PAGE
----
Easy Sheet Pan Mediterranean Fish is a quick, family-style meal of herb and butter-basted fish and colourful vegetables. Winter tweaks are also included so that you can enjoy this nutritious dish all year-round.
Preheat the oven to 200C fan/425 F.
Slice the vegetables into evenly sized pieces. I used a long red pepper to make pretty rings, but slice a bell pepper into strips. I also had some baby aubergines (eggplant), but if using globe or Italian aubergine, cut it into large-ish cubes or batons. Pop all of the vegetables onto a sheet pan/baking tray; toss with a bit of olive oil and dot with some butter. Cover the tray with foil, and roast in the oven for 15 minutes while you prep the fish.
Wipe the fish dry.
To make the flavoured Kerrygold herb butter, put the remaining butter (about 50g) in a mini food processor bowl and blend until you get a whipped texture. If you want to keep things lower-tech, soften the butter enough to hand-whip with a small, sturdy whisk.
Finely chop the capers and lemon thyme. Then vigorously fold the capers, thyme and crushed fennel seeds into the butter. Taste it to see if you want to add anything else. If you want to add a little lemon zest or chilli flakes, go right ahead.
Spread the butter evenly over the fish (save some back for frying prawns if you wish). Pull the vegetables out of the oven, remove the foil, and give them a wee toss before adding the stoned black olives and topping with the buttered fish. Return to the oven and bake for a further 15 minutes, or until the fish is done.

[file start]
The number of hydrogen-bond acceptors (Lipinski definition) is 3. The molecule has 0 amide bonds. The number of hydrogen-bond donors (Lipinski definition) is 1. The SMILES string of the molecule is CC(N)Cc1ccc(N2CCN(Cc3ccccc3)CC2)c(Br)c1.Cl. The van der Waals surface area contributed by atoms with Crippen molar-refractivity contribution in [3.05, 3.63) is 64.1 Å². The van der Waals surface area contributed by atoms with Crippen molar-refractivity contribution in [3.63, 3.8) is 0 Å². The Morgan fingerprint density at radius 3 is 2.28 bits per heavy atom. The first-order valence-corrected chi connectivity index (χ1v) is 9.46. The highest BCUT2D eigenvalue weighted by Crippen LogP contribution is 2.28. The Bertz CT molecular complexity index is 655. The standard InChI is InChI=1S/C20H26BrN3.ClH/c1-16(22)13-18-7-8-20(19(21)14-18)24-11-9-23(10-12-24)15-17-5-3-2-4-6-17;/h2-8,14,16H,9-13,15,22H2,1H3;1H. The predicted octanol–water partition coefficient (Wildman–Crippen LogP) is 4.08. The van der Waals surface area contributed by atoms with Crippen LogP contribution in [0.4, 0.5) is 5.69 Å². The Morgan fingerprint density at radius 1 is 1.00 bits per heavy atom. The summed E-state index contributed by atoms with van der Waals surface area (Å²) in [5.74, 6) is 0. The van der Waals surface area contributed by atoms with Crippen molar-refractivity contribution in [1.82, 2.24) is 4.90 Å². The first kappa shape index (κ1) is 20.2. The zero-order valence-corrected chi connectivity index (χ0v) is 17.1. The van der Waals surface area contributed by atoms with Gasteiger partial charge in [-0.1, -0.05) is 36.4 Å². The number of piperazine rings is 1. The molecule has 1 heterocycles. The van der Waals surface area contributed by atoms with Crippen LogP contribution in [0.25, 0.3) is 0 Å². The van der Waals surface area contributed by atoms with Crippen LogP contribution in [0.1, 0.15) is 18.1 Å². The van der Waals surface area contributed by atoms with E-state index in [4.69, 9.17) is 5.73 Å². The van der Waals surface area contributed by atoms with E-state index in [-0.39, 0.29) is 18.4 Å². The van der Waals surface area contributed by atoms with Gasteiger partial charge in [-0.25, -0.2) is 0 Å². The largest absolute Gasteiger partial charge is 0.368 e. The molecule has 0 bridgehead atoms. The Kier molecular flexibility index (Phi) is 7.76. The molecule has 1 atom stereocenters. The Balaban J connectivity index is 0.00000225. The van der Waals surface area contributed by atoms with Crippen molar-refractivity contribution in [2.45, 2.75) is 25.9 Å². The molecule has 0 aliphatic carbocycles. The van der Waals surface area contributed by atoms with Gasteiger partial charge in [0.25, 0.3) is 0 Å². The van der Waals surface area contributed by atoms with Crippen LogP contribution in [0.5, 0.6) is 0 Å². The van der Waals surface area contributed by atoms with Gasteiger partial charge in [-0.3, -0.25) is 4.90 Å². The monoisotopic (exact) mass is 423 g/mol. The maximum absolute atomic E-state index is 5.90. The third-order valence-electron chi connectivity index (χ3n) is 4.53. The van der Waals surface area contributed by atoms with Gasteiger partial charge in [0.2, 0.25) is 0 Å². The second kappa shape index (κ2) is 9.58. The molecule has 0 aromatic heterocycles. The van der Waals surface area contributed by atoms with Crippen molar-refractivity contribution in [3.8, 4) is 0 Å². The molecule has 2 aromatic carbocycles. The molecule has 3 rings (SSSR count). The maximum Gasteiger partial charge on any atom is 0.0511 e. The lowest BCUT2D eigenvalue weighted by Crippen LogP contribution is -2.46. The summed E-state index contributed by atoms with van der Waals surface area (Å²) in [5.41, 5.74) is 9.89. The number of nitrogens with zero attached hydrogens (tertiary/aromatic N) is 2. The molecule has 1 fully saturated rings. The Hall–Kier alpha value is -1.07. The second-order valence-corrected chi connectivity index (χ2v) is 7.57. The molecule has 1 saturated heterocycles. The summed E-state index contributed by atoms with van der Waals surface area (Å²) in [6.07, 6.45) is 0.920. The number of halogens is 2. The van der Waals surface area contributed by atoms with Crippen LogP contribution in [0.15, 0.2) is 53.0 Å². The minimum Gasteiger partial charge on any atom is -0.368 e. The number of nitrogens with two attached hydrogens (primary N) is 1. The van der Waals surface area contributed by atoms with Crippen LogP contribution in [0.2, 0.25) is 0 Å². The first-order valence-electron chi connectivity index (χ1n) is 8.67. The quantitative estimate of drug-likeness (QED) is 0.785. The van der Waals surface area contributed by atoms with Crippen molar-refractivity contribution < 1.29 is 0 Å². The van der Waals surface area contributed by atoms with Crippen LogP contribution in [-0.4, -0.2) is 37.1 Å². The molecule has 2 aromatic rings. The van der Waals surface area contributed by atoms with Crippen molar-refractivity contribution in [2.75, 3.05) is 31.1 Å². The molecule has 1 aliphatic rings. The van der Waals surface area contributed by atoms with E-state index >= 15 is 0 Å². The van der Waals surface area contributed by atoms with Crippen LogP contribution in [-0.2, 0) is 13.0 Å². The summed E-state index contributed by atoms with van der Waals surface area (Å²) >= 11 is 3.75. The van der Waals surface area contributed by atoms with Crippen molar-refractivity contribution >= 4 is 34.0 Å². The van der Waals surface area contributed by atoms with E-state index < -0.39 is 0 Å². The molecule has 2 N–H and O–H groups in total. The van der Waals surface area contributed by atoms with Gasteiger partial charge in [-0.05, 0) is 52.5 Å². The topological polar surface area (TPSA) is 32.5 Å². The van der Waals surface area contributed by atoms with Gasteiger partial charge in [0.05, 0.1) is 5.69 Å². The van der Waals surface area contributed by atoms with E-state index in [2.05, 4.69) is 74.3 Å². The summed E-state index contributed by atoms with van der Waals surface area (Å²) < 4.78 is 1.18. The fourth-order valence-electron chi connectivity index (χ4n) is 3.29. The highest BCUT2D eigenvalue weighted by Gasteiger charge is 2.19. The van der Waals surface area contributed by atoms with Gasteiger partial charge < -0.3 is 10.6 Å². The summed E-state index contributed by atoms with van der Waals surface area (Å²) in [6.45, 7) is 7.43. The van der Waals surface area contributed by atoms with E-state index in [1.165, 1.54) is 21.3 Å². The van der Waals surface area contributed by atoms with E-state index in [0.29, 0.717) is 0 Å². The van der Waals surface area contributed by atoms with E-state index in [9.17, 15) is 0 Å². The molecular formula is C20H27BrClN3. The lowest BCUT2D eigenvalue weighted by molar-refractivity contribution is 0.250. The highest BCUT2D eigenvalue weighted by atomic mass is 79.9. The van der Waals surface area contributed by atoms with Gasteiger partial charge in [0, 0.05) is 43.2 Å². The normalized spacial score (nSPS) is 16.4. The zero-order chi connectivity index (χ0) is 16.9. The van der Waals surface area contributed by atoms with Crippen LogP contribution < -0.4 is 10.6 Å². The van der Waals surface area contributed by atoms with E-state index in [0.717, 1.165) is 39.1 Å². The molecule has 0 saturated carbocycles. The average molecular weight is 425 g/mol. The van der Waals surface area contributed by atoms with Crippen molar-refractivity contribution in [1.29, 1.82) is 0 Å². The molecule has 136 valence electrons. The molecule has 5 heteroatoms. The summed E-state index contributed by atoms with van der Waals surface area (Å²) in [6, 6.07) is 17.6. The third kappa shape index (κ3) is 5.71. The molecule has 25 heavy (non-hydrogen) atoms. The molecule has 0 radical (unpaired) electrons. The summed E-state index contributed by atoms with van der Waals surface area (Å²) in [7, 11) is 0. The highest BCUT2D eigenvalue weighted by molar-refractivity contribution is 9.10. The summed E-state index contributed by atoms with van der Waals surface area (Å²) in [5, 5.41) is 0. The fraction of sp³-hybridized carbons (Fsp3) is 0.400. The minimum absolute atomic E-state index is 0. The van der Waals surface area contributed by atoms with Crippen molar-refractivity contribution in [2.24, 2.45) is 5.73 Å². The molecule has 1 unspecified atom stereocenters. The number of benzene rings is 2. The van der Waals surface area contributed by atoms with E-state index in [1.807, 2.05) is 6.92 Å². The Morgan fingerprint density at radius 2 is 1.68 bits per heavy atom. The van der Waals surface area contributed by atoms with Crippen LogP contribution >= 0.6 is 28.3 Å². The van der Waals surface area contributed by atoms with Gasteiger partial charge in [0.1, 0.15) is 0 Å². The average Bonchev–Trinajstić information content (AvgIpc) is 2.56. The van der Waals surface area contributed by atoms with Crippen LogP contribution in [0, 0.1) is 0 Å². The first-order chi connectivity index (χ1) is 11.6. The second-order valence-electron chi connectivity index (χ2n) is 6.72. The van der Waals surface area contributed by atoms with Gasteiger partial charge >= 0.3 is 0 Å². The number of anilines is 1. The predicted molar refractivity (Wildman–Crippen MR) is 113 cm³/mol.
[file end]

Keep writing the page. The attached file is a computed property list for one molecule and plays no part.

While the dish is finishing up, why not take one small step to make this a restaurant-worthy dish? Use any leftover butter mix - or just use a bit of extra butter - and fry up juicy, fat prawns to pop on top of the fish as you serve it. To serve, spritz the whole dish with fresh, fragrant lemon and add some chopped parsley. This is a complete meal, but it goes well with steamed or boiled spinach, and good bread or whole grain rice.
Tip: to de-stone the olives, just pinch quite hard between your thumb and fingers until the stone loosens and pops out. No need for olives to look perfect in this dish. Or, place them all on a cutting board and place a large, heavy chef's knife over them and press firmly whilst pushing away and towards you. This will usually loosen all the stones.
The vegetables: use a combination of green and yellow courgettes if you like or keep them all green. Sometimes end of summer yellow courgettes can be a bit bitter.
Winter version: In cooler months, choose what is available - often the “harder” vegetables, like squash, sweet potato, celeriac and carrots - and just roast a little longer. And why not add a “wintry” herb like sage or rosemary to tuck under the vegetables?
Can't have dairy? Of course you can make this with olive oil only, whisking up the chopped flavourings added to the butter instead to the oil and spooning over.